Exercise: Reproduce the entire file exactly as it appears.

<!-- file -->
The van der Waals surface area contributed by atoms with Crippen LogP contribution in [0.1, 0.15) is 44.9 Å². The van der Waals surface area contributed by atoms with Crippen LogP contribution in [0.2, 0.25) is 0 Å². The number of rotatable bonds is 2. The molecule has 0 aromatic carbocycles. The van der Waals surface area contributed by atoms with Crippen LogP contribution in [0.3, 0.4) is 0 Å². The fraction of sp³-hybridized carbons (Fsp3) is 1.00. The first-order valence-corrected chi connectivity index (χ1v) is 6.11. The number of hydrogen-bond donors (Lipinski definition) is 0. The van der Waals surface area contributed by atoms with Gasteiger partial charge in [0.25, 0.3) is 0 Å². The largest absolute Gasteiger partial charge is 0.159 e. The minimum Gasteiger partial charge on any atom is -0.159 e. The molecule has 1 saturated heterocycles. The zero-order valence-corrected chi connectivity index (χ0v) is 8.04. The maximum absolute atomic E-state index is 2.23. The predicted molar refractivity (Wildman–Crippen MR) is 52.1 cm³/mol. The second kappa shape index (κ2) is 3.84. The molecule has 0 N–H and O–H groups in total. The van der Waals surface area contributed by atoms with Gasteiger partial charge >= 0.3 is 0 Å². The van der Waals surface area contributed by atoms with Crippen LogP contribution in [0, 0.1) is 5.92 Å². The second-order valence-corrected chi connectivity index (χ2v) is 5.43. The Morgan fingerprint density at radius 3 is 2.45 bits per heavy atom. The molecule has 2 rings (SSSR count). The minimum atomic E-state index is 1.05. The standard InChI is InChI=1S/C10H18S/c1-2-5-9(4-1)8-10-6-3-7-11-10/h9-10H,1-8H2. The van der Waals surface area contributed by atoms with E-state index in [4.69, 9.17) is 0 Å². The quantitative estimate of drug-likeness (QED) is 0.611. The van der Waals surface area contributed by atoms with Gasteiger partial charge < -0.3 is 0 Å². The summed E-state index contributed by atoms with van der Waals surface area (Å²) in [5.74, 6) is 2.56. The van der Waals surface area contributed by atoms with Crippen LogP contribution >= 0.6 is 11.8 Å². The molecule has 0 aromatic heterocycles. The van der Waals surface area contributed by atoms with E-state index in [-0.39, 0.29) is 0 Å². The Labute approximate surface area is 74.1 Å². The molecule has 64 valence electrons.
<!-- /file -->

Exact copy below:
The van der Waals surface area contributed by atoms with Crippen LogP contribution in [0.1, 0.15) is 44.9 Å². The van der Waals surface area contributed by atoms with Crippen LogP contribution in [0.2, 0.25) is 0 Å². The number of rotatable bonds is 2. The molecule has 0 aromatic carbocycles. The van der Waals surface area contributed by atoms with Crippen LogP contribution in [0.3, 0.4) is 0 Å². The fraction of sp³-hybridized carbons (Fsp3) is 1.00. The first-order valence-corrected chi connectivity index (χ1v) is 6.11. The number of hydrogen-bond donors (Lipinski definition) is 0. The van der Waals surface area contributed by atoms with Gasteiger partial charge in [0.25, 0.3) is 0 Å². The largest absolute Gasteiger partial charge is 0.159 e. The minimum Gasteiger partial charge on any atom is -0.159 e. The molecule has 1 saturated heterocycles. The zero-order valence-corrected chi connectivity index (χ0v) is 8.04. The maximum absolute atomic E-state index is 2.23. The predicted molar refractivity (Wildman–Crippen MR) is 52.1 cm³/mol. The second kappa shape index (κ2) is 3.84. The molecule has 0 N–H and O–H groups in total. The van der Waals surface area contributed by atoms with Gasteiger partial charge >= 0.3 is 0 Å². The van der Waals surface area contributed by atoms with Crippen LogP contribution in [0, 0.1) is 5.92 Å². The second-order valence-corrected chi connectivity index (χ2v) is 5.43. The Morgan fingerprint density at radius 3 is 2.45 bits per heavy atom. The molecule has 2 rings (SSSR count). The minimum atomic E-state index is 1.05. The standard InChI is InChI=1S/C10H18S/c1-2-5-9(4-1)8-10-6-3-7-11-10/h9-10H,1-8H2. The van der Waals surface area contributed by atoms with E-state index in [4.69, 9.17) is 0 Å². The quantitative estimate of drug-likeness (QED) is 0.611. The van der Waals surface area contributed by atoms with Gasteiger partial charge < -0.3 is 0 Å². The summed E-state index contributed by atoms with van der Waals surface area (Å²) in [5.74, 6) is 2.56. The van der Waals surface area contributed by atoms with Crippen LogP contribution >= 0.6 is 11.8 Å². The molecule has 0 aromatic heterocycles. The van der Waals surface area contributed by atoms with E-state index in [-0.39, 0.29) is 0 Å². The Labute approximate surface area is 74.1 Å². The molecule has 64 valence electrons.